Unpublished Dispositionunited States of America, Plaintiff-appellee, v. Eugene Szymanski, Defendant-appellant, 933 F.2d 1010 (6th Cir. 1991)Annotate this Case
Before NATHANIEL R. JONES and RYAN, Circuit Judges, and JOHN W. PECK, Senior Circuit Judge.
Eugene Szymanski, a pro se federal prisoner, appeals from the denial of a motion to remand. This case has been referred to a panel of the court pursuant to Rule 9(a), Rules of the Sixth Circuit. Upon examination of the record and the briefs, this panel unanimously agrees that oral argument is not needed. Fed. R. App. P. 34(a).
A jury convicted Szymanski in 1987 of conspiracy to distribute heroin and distribution of heroin. He received concurrent fifteen year sentences and five years special parole. He has filed numerous attacks on his conviction, most recently a motion to modify sentence, which was denied by the district court on October 23, 1990. Szymanski filed an appeal from that order. He then filed a motion to remand in the district court, arguing that an evidentiary hearing was necessary to resolve new issues raised for the first time in that motion. The district court denied the motion to remand due to lack of jurisdiction. This appeal followed. Szymanski has now filed a duplicate of the motion to remand in this court, and also is requesting the appointment of counsel and a transcript at government expense. The appellee has moved to dismiss the case for lack of jurisdiction.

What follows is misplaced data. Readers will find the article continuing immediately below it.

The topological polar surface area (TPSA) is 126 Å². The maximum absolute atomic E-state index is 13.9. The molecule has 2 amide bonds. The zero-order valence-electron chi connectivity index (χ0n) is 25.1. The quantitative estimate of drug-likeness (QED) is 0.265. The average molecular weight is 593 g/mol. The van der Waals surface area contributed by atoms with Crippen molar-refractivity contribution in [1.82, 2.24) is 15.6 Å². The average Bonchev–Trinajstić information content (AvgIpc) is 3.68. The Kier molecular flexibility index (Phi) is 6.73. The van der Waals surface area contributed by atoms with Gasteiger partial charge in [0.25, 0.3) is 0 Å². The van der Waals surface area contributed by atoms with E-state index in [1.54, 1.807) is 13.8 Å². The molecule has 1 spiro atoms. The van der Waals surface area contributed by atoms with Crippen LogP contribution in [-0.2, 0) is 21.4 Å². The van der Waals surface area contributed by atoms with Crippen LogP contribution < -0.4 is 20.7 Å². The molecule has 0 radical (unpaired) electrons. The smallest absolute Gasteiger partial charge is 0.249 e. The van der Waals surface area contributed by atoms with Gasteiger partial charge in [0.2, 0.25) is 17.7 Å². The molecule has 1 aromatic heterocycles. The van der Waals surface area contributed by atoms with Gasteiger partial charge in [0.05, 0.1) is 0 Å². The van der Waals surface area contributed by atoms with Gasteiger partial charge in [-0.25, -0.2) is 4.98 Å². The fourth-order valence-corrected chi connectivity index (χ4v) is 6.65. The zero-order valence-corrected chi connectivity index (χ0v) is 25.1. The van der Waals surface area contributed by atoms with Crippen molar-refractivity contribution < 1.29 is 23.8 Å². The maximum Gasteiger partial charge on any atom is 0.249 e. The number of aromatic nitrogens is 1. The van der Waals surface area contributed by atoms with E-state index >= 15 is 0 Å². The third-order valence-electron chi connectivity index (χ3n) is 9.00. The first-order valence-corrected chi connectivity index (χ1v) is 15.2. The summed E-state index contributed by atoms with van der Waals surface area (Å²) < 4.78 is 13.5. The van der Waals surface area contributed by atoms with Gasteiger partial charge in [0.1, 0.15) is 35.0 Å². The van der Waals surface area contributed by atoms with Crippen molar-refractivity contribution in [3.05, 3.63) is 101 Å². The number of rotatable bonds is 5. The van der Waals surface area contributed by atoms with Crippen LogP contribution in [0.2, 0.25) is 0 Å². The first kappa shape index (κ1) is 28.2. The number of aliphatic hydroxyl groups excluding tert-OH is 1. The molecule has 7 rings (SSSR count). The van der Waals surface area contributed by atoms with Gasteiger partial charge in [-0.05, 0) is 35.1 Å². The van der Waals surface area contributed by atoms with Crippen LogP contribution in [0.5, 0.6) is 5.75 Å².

Upon review, we conclude that this court has jurisdiction over this appeal because the order denying remand was a post-judgment order deemed final and appealable. See United States v. One 1985 Chevrolet Corvette, 914 F.2d 804, 807 (6th Cir. 1990).
The district court was correct to deny the motion to remand because Szymanski's previous notice of appeal had divested the district court of jurisdiction. See Drake v. Gordon, 848 F.2d 701, 705 (6th Cir. 1988). Moreover, the motion was clearly filed in the wrong court, as the district court cannot order this court to remand a case to it.
Accordingly, the motion to dismiss is denied and the district court's order is affirmed. Rule 9(b) (3), Rules of the Sixth Circuit. The motion to remand now filed in this court is denied, as the underlying case is no longer pending in either court. Nor are counsel or a transcript necessary to this appeal.